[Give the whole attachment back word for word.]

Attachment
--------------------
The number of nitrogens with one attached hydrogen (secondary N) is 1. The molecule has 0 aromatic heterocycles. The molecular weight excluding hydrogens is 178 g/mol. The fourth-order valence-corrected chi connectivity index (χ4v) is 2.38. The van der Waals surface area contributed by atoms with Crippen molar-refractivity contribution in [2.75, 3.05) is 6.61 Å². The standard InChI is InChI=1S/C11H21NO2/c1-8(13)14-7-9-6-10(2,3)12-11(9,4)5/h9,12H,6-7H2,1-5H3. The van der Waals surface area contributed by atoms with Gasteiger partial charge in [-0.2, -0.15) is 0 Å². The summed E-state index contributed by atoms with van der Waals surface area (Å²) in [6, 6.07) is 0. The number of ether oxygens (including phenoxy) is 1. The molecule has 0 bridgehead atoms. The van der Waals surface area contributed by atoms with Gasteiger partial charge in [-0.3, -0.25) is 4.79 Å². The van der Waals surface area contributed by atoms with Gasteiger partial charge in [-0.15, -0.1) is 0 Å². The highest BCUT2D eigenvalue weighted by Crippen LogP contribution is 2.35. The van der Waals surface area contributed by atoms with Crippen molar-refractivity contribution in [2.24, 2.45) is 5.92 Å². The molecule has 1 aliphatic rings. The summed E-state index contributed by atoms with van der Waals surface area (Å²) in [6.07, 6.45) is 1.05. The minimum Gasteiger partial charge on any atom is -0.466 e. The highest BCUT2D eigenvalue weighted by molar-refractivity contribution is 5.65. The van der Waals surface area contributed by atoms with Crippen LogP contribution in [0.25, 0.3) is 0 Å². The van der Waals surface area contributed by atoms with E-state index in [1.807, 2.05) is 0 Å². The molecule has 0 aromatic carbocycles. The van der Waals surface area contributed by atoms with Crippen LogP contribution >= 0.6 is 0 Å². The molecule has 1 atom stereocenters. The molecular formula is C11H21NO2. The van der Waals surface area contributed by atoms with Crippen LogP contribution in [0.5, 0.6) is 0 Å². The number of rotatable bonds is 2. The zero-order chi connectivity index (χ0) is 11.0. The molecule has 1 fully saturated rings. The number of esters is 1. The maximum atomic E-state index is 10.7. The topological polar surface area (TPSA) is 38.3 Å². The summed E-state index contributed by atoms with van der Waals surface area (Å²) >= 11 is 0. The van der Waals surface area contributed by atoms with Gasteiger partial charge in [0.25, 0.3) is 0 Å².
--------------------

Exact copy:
The number of nitrogens with one attached hydrogen (secondary N) is 1. The molecule has 0 aromatic heterocycles. The molecular weight excluding hydrogens is 178 g/mol. The fourth-order valence-corrected chi connectivity index (χ4v) is 2.38. The van der Waals surface area contributed by atoms with Crippen molar-refractivity contribution in [2.75, 3.05) is 6.61 Å². The standard InChI is InChI=1S/C11H21NO2/c1-8(13)14-7-9-6-10(2,3)12-11(9,4)5/h9,12H,6-7H2,1-5H3. The van der Waals surface area contributed by atoms with Gasteiger partial charge in [-0.2, -0.15) is 0 Å². The summed E-state index contributed by atoms with van der Waals surface area (Å²) in [6, 6.07) is 0. The number of ether oxygens (including phenoxy) is 1. The molecule has 0 bridgehead atoms. The van der Waals surface area contributed by atoms with Gasteiger partial charge in [-0.3, -0.25) is 4.79 Å². The van der Waals surface area contributed by atoms with Gasteiger partial charge in [-0.15, -0.1) is 0 Å². The highest BCUT2D eigenvalue weighted by Crippen LogP contribution is 2.35. The van der Waals surface area contributed by atoms with Crippen molar-refractivity contribution in [2.24, 2.45) is 5.92 Å². The molecule has 1 aliphatic rings. The summed E-state index contributed by atoms with van der Waals surface area (Å²) in [6.07, 6.45) is 1.05. The minimum Gasteiger partial charge on any atom is -0.466 e. The highest BCUT2D eigenvalue weighted by molar-refractivity contribution is 5.65. The van der Waals surface area contributed by atoms with Crippen LogP contribution in [0.25, 0.3) is 0 Å². The van der Waals surface area contributed by atoms with E-state index in [1.807, 2.05) is 0 Å². The molecule has 0 aromatic carbocycles. The van der Waals surface area contributed by atoms with Crippen LogP contribution >= 0.6 is 0 Å². The molecule has 1 atom stereocenters. The molecular formula is C11H21NO2. The van der Waals surface area contributed by atoms with Crippen LogP contribution in [0.5, 0.6) is 0 Å². The number of rotatable bonds is 2. The zero-order chi connectivity index (χ0) is 11.0. The molecule has 1 fully saturated rings. The number of esters is 1. The maximum atomic E-state index is 10.7. The topological polar surface area (TPSA) is 38.3 Å². The summed E-state index contributed by atoms with van der Waals surface area (Å²) >= 11 is 0. The van der Waals surface area contributed by atoms with Gasteiger partial charge in [0.25, 0.3) is 0 Å².